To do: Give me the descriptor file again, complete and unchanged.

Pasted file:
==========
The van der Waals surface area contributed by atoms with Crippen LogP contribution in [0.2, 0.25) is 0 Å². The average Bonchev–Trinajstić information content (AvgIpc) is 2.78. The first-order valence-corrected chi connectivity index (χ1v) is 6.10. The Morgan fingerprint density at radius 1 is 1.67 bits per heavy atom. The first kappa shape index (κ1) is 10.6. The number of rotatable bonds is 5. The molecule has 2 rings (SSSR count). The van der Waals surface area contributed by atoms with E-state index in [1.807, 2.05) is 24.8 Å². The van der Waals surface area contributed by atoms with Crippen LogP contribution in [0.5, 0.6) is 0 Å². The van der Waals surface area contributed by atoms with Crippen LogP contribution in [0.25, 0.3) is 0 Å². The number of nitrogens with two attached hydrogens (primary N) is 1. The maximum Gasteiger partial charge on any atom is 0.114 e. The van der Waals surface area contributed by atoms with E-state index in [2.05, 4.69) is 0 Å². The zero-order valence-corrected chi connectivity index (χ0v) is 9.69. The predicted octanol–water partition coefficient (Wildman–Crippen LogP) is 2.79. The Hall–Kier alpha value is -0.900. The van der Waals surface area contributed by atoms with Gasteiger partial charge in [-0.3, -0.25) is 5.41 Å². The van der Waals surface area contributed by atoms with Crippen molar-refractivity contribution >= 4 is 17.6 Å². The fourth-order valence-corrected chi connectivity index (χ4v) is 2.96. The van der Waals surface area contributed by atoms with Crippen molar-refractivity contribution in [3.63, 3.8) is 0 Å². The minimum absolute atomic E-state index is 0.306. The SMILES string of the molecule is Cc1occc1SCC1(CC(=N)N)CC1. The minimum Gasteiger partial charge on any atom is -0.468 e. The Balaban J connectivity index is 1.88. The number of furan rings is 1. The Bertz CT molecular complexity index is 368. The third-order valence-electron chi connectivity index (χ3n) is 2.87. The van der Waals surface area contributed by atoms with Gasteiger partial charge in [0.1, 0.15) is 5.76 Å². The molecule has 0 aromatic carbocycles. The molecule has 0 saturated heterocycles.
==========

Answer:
The van der Waals surface area contributed by atoms with Crippen LogP contribution in [0.2, 0.25) is 0 Å². The average Bonchev–Trinajstić information content (AvgIpc) is 2.78. The first-order valence-corrected chi connectivity index (χ1v) is 6.10. The Morgan fingerprint density at radius 1 is 1.67 bits per heavy atom. The first kappa shape index (κ1) is 10.6. The number of rotatable bonds is 5. The molecule has 2 rings (SSSR count). The van der Waals surface area contributed by atoms with E-state index in [1.807, 2.05) is 24.8 Å². The van der Waals surface area contributed by atoms with Crippen LogP contribution in [0.5, 0.6) is 0 Å². The van der Waals surface area contributed by atoms with Crippen LogP contribution in [0.25, 0.3) is 0 Å². The number of nitrogens with two attached hydrogens (primary N) is 1. The maximum Gasteiger partial charge on any atom is 0.114 e. The van der Waals surface area contributed by atoms with E-state index in [2.05, 4.69) is 0 Å². The zero-order valence-corrected chi connectivity index (χ0v) is 9.69. The predicted octanol–water partition coefficient (Wildman–Crippen LogP) is 2.79. The Hall–Kier alpha value is -0.900. The van der Waals surface area contributed by atoms with Gasteiger partial charge in [-0.3, -0.25) is 5.41 Å². The van der Waals surface area contributed by atoms with Crippen molar-refractivity contribution >= 4 is 17.6 Å². The fourth-order valence-corrected chi connectivity index (χ4v) is 2.96. The van der Waals surface area contributed by atoms with Crippen molar-refractivity contribution in [3.63, 3.8) is 0 Å². The minimum absolute atomic E-state index is 0.306. The SMILES string of the molecule is Cc1occc1SCC1(CC(=N)N)CC1. The minimum Gasteiger partial charge on any atom is -0.468 e. The Balaban J connectivity index is 1.88. The number of furan rings is 1. The Bertz CT molecular complexity index is 368. The third-order valence-electron chi connectivity index (χ3n) is 2.87. The van der Waals surface area contributed by atoms with Gasteiger partial charge in [0.1, 0.15) is 5.76 Å². The molecule has 0 aromatic carbocycles. The molecule has 0 saturated heterocycles.